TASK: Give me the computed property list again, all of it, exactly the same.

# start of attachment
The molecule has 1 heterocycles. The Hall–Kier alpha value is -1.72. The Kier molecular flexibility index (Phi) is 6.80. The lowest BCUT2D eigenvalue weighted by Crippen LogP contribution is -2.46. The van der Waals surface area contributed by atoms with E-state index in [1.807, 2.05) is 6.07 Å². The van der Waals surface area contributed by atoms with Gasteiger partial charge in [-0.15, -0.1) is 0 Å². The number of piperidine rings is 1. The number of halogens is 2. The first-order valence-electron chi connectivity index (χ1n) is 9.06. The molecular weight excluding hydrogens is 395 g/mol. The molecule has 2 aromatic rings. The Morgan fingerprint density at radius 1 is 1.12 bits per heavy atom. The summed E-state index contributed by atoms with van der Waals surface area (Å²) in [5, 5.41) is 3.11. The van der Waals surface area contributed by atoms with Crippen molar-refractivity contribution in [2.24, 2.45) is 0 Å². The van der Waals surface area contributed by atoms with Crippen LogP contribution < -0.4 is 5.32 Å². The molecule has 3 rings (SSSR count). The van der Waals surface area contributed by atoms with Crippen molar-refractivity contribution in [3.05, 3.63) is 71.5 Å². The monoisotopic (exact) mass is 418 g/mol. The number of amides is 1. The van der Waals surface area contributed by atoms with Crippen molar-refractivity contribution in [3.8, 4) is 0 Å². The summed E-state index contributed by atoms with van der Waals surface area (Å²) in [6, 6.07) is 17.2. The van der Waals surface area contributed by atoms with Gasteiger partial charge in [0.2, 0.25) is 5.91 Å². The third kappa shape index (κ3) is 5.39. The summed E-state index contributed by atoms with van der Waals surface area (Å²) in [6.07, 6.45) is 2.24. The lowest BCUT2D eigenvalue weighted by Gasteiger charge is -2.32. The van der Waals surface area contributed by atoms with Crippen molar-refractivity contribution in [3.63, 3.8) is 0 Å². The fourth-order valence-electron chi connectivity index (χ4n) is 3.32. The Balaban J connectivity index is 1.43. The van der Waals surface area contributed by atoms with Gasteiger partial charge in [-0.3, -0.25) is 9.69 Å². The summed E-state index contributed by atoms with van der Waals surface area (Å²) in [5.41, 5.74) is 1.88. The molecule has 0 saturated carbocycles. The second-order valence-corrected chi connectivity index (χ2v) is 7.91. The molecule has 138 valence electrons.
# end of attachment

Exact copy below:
The molecule has 1 heterocycles. The Hall–Kier alpha value is -1.72. The Kier molecular flexibility index (Phi) is 6.80. The lowest BCUT2D eigenvalue weighted by Crippen LogP contribution is -2.46. The van der Waals surface area contributed by atoms with E-state index in [1.807, 2.05) is 6.07 Å². The van der Waals surface area contributed by atoms with Gasteiger partial charge in [-0.15, -0.1) is 0 Å². The number of piperidine rings is 1. The number of halogens is 2. The first-order valence-electron chi connectivity index (χ1n) is 9.06. The molecular weight excluding hydrogens is 395 g/mol. The molecule has 2 aromatic rings. The Morgan fingerprint density at radius 1 is 1.12 bits per heavy atom. The summed E-state index contributed by atoms with van der Waals surface area (Å²) in [5, 5.41) is 3.11. The van der Waals surface area contributed by atoms with Crippen molar-refractivity contribution in [2.24, 2.45) is 0 Å². The van der Waals surface area contributed by atoms with Crippen LogP contribution < -0.4 is 5.32 Å². The molecule has 3 rings (SSSR count). The van der Waals surface area contributed by atoms with Crippen molar-refractivity contribution in [3.05, 3.63) is 71.5 Å². The monoisotopic (exact) mass is 418 g/mol. The number of amides is 1. The van der Waals surface area contributed by atoms with Crippen molar-refractivity contribution in [3.8, 4) is 0 Å². The summed E-state index contributed by atoms with van der Waals surface area (Å²) in [6, 6.07) is 17.2. The van der Waals surface area contributed by atoms with Gasteiger partial charge in [0.2, 0.25) is 5.91 Å². The third kappa shape index (κ3) is 5.39. The summed E-state index contributed by atoms with van der Waals surface area (Å²) in [6.07, 6.45) is 2.24. The lowest BCUT2D eigenvalue weighted by Gasteiger charge is -2.32. The van der Waals surface area contributed by atoms with Crippen molar-refractivity contribution in [3.63, 3.8) is 0 Å². The fourth-order valence-electron chi connectivity index (χ4n) is 3.32. The Balaban J connectivity index is 1.43. The van der Waals surface area contributed by atoms with Gasteiger partial charge in [-0.3, -0.25) is 9.69 Å². The summed E-state index contributed by atoms with van der Waals surface area (Å²) in [5.41, 5.74) is 1.88. The molecule has 0 saturated carbocycles. The second-order valence-corrected chi connectivity index (χ2v) is 7.91. The molecule has 138 valence electrons.